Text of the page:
Vanilla Bourbon Porter

Discussion in 'Homebrewing' started by trginter, Apr 14, 2012.

  1. trginter

    trginter Dec 1, 2008 Michigan
    Beer Trader

    I'm thinking of brewing a Vanilla Bourbon Porter. Unfortunately I don't have a spare bourbon barrels so I plan on adding about 7.5oz. of bourbon right before bottling. The beans I plan on soaking two broken apart fresh Madagascar Vanilla Beans, fully submerged in vodka for a few days, and throwing that in the secondary. Now I'm wondering will it be okay to toss the vodka and all in there after they soak? Maybe take the beans and throw them in a hop sack and toss them in there?
  2. koopa

    koopa Apr 20, 2008 New Jersey
    Beer Trader

    Last time I did something along these lines I had the vanilla beans soaking in bourbon for about 3 weeks, then I just added the bourbon to secondary (no beans) and still got a vanilla flavor profile that held up well to my imperial porter. Since you have only been soaking for a few days, I recommend adding the beans for sure. Adding the beans will definitely get you more vanilla flavor (if you want it) for your money. I wouldn't think that vanilla bean pods would go through an auto siphon or racking cane with a filter tip. So I guess the only advantage of the bag would be hoping that it would help entrap the vanilla bean "caviar" keeping it out of your teeth when you drink your final product.
  3. Agold

    Agold Mar 13, 2010 Pennsylvania

    I would just soak the vanilla beans in the bourbon then add it all. I would do less bourbon than I planned on adding then add a bit more to taste at bottling. You can't un-bourbon a beer.
    bgjohnston likes this.
  4. MrGreengenes2

    MrGreengenes2 Aug 9, 2008 Indiana

    I soaked 3 beans in about 2 oz. of Knob Creek for a few days then added the whole thing to 2ndary. I was looking more for the vanilla flavors and certainly got them, but it was lacking bourbon flavors. I would still use 2 oz bourbon and then add to taste at bottling, and maybe also add some toasted oak chips which I have found give some bourbon type flavors even without the spirit. You can always add a little bourbon but like Agold said you cannot always remove bourbon flavor.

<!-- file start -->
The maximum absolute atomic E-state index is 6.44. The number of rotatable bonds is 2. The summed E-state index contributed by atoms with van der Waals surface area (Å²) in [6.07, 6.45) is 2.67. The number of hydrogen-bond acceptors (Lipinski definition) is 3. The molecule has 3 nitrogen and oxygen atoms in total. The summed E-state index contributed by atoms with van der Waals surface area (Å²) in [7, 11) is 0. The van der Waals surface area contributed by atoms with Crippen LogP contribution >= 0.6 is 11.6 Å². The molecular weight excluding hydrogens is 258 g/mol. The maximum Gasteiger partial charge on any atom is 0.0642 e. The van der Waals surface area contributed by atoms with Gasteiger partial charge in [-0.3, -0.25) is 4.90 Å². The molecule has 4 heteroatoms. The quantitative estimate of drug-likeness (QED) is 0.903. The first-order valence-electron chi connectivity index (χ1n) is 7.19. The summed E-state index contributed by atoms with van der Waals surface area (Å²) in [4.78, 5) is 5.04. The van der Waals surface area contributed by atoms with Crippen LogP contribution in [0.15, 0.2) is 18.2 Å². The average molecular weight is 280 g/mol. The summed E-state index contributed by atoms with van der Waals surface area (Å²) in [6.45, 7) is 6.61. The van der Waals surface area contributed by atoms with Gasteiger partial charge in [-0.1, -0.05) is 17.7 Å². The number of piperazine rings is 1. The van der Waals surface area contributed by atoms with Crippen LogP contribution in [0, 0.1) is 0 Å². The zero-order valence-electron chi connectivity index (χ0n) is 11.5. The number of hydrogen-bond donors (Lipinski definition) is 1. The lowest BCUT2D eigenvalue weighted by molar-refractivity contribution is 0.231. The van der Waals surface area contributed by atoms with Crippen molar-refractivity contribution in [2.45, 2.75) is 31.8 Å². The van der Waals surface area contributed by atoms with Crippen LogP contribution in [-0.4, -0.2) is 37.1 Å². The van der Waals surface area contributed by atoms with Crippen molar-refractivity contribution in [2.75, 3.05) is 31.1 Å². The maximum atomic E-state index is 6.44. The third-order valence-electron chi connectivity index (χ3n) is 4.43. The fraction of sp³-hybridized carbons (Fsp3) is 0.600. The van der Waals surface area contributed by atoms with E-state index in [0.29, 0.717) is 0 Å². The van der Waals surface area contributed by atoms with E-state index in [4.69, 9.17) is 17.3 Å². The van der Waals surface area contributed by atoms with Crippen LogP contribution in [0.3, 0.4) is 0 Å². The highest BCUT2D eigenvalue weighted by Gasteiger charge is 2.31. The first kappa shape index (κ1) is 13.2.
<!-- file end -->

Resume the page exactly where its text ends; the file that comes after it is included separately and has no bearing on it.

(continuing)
5. kenatbeerswap

    kenatbeerswap Dec 9, 2010 Pennsylvania

    Agree with MrGreengenes2 toss beans in and add the bourbon when you bottle/keg.
  6. trginter

    trginter Dec 1, 2008 Michigan
    Beer Trader

    So you guys all soaked them in the bourbon. From what I read people were, using vodka and I figured that extracted the flavor the best.
  7. mnstorm99

    mnstorm99 May 11, 2007 Minnesota

    They all extract the flavor just fine, the vodka just doesn't mask the vanilla at all. the vanilla flavor will be the same either way, you will just have a bourbon flavor to go with it.
    bigolwilly likes this.
  8. trginter

    trginter Dec 1, 2008 Michigan
    Beer Trader

    Right on, might as well use bourbon then since I'll be adding it before bottling.

    I haven't started to brew yet by the way. Still gathering information and doing research. Another question, roughly how much abv would the bourbon actually add to the beer? My goal is for roughly a 14-15% beer. I'm considering just calling this a Vanilla Bourbon Stout instead, originally I wanted a light body easy drinking sneak-up-on-you porter, but I think it'll most likely turn out to be a stout.